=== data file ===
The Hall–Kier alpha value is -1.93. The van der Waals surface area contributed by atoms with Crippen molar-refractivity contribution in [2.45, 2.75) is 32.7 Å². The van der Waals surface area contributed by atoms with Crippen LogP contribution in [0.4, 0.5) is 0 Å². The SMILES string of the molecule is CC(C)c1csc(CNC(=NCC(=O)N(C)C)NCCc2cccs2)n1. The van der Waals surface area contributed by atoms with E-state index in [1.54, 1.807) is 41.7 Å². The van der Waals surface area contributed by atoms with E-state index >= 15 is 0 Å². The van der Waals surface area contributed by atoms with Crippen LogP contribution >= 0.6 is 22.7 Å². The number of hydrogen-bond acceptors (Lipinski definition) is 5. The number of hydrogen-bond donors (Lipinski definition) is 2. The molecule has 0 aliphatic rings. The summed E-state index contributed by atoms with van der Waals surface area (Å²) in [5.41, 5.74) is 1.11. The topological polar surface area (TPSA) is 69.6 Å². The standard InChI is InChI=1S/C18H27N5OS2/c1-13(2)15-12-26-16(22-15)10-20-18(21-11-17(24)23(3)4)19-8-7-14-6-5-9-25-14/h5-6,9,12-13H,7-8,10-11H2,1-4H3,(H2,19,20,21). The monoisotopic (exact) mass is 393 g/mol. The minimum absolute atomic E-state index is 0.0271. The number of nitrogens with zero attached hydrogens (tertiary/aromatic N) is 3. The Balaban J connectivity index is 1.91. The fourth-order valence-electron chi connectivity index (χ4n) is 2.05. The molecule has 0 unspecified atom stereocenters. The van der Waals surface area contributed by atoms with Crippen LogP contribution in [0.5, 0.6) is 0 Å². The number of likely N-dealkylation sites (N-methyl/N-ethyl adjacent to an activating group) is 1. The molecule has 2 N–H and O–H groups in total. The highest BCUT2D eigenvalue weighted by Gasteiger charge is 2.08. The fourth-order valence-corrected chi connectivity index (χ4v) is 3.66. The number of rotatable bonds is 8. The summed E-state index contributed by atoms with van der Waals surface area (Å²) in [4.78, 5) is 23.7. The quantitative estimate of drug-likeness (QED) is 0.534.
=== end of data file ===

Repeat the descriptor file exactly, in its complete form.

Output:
The Hall–Kier alpha value is -1.93. The van der Waals surface area contributed by atoms with Crippen molar-refractivity contribution in [2.45, 2.75) is 32.7 Å². The van der Waals surface area contributed by atoms with Crippen LogP contribution in [0.4, 0.5) is 0 Å². The SMILES string of the molecule is CC(C)c1csc(CNC(=NCC(=O)N(C)C)NCCc2cccs2)n1. The van der Waals surface area contributed by atoms with E-state index in [1.54, 1.807) is 41.7 Å². The van der Waals surface area contributed by atoms with E-state index >= 15 is 0 Å². The van der Waals surface area contributed by atoms with Crippen LogP contribution >= 0.6 is 22.7 Å². The number of hydrogen-bond acceptors (Lipinski definition) is 5. The number of hydrogen-bond donors (Lipinski definition) is 2. The molecule has 0 aliphatic rings. The summed E-state index contributed by atoms with van der Waals surface area (Å²) in [5.41, 5.74) is 1.11. The topological polar surface area (TPSA) is 69.6 Å². The standard InChI is InChI=1S/C18H27N5OS2/c1-13(2)15-12-26-16(22-15)10-20-18(21-11-17(24)23(3)4)19-8-7-14-6-5-9-25-14/h5-6,9,12-13H,7-8,10-11H2,1-4H3,(H2,19,20,21). The monoisotopic (exact) mass is 393 g/mol. The minimum absolute atomic E-state index is 0.0271. The number of nitrogens with zero attached hydrogens (tertiary/aromatic N) is 3. The Balaban J connectivity index is 1.91. The fourth-order valence-electron chi connectivity index (χ4n) is 2.05. The molecule has 0 unspecified atom stereocenters. The van der Waals surface area contributed by atoms with Crippen LogP contribution in [0.5, 0.6) is 0 Å². The number of likely N-dealkylation sites (N-methyl/N-ethyl adjacent to an activating group) is 1. The molecule has 2 N–H and O–H groups in total. The highest BCUT2D eigenvalue weighted by Gasteiger charge is 2.08. The fourth-order valence-corrected chi connectivity index (χ4v) is 3.66. The number of rotatable bonds is 8. The summed E-state index contributed by atoms with van der Waals surface area (Å²) in [4.78, 5) is 23.7. The quantitative estimate of drug-likeness (QED) is 0.534.